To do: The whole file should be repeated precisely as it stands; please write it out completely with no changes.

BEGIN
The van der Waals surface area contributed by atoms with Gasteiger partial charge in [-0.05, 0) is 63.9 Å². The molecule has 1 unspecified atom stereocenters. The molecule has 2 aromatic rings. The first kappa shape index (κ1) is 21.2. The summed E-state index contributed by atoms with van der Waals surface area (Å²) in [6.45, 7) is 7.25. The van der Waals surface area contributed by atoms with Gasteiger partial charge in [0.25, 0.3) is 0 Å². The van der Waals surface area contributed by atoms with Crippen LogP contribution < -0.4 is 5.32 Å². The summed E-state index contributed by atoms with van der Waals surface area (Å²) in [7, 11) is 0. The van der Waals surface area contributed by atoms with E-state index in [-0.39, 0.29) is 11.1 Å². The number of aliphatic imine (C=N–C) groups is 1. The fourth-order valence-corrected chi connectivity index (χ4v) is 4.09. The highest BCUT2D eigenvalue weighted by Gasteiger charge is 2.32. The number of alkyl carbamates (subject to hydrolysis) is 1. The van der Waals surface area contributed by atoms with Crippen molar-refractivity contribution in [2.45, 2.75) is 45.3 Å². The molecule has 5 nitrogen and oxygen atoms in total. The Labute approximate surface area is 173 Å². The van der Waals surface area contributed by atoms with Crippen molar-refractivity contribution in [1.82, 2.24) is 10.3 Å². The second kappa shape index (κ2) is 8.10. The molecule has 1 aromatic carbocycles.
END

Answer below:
The van der Waals surface area contributed by atoms with Gasteiger partial charge in [-0.05, 0) is 63.9 Å². The molecule has 1 unspecified atom stereocenters. The molecule has 2 aromatic rings. The first kappa shape index (κ1) is 21.2. The summed E-state index contributed by atoms with van der Waals surface area (Å²) in [6.45, 7) is 7.25. The van der Waals surface area contributed by atoms with Gasteiger partial charge in [0.25, 0.3) is 0 Å². The van der Waals surface area contributed by atoms with Crippen LogP contribution < -0.4 is 5.32 Å². The summed E-state index contributed by atoms with van der Waals surface area (Å²) in [7, 11) is 0. The van der Waals surface area contributed by atoms with E-state index in [-0.39, 0.29) is 11.1 Å². The number of aliphatic imine (C=N–C) groups is 1. The fourth-order valence-corrected chi connectivity index (χ4v) is 4.09. The highest BCUT2D eigenvalue weighted by Gasteiger charge is 2.32. The number of alkyl carbamates (subject to hydrolysis) is 1. The van der Waals surface area contributed by atoms with Crippen molar-refractivity contribution in [2.45, 2.75) is 45.3 Å². The molecule has 5 nitrogen and oxygen atoms in total. The Labute approximate surface area is 173 Å². The van der Waals surface area contributed by atoms with Crippen molar-refractivity contribution in [1.82, 2.24) is 10.3 Å². The second kappa shape index (κ2) is 8.10. The molecule has 1 aromatic carbocycles.